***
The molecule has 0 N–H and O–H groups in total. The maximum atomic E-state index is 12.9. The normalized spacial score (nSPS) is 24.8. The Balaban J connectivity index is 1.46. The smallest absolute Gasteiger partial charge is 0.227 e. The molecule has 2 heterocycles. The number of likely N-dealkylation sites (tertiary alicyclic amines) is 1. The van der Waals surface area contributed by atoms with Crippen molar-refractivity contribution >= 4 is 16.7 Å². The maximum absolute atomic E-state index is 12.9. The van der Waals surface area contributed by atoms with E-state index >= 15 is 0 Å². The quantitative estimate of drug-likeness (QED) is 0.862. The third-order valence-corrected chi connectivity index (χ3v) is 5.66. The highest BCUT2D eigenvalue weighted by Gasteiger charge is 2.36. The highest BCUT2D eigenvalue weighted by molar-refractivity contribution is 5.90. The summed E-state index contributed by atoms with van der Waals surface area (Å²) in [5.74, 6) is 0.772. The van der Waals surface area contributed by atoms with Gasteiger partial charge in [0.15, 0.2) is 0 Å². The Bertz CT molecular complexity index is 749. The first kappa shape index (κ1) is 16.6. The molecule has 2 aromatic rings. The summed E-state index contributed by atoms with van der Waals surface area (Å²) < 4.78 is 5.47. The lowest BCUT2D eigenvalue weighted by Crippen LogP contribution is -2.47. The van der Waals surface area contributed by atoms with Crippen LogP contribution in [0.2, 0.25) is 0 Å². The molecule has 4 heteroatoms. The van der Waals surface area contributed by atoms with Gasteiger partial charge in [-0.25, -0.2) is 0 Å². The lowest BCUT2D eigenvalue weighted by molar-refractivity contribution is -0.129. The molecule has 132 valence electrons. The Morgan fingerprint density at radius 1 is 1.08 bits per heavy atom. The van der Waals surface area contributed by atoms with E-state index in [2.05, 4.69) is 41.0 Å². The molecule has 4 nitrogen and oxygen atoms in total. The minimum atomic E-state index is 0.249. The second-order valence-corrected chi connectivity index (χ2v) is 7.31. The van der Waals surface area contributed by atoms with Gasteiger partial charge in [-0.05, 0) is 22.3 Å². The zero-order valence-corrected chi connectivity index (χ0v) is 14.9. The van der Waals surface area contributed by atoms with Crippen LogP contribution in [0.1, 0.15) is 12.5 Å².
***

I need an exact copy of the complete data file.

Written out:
The molecule has 0 N–H and O–H groups in total. The maximum atomic E-state index is 12.9. The normalized spacial score (nSPS) is 24.8. The Balaban J connectivity index is 1.46. The smallest absolute Gasteiger partial charge is 0.227 e. The molecule has 2 heterocycles. The number of likely N-dealkylation sites (tertiary alicyclic amines) is 1. The van der Waals surface area contributed by atoms with Crippen molar-refractivity contribution >= 4 is 16.7 Å². The maximum absolute atomic E-state index is 12.9. The van der Waals surface area contributed by atoms with E-state index >= 15 is 0 Å². The quantitative estimate of drug-likeness (QED) is 0.862. The third-order valence-corrected chi connectivity index (χ3v) is 5.66. The highest BCUT2D eigenvalue weighted by Gasteiger charge is 2.36. The highest BCUT2D eigenvalue weighted by molar-refractivity contribution is 5.90. The summed E-state index contributed by atoms with van der Waals surface area (Å²) in [5.74, 6) is 0.772. The van der Waals surface area contributed by atoms with Gasteiger partial charge in [0.15, 0.2) is 0 Å². The Bertz CT molecular complexity index is 749. The first kappa shape index (κ1) is 16.6. The molecule has 2 aromatic rings. The summed E-state index contributed by atoms with van der Waals surface area (Å²) < 4.78 is 5.47. The lowest BCUT2D eigenvalue weighted by Crippen LogP contribution is -2.47. The van der Waals surface area contributed by atoms with Crippen LogP contribution in [0.2, 0.25) is 0 Å². The molecule has 4 heteroatoms. The van der Waals surface area contributed by atoms with Gasteiger partial charge in [-0.25, -0.2) is 0 Å². The lowest BCUT2D eigenvalue weighted by molar-refractivity contribution is -0.129. The molecule has 132 valence electrons. The Morgan fingerprint density at radius 1 is 1.08 bits per heavy atom. The van der Waals surface area contributed by atoms with E-state index in [2.05, 4.69) is 41.0 Å². The molecule has 4 nitrogen and oxygen atoms in total. The minimum atomic E-state index is 0.249. The second-order valence-corrected chi connectivity index (χ2v) is 7.31. The van der Waals surface area contributed by atoms with Gasteiger partial charge in [-0.05, 0) is 22.3 Å². The zero-order valence-corrected chi connectivity index (χ0v) is 14.9. The van der Waals surface area contributed by atoms with Crippen LogP contribution in [0.1, 0.15) is 12.5 Å².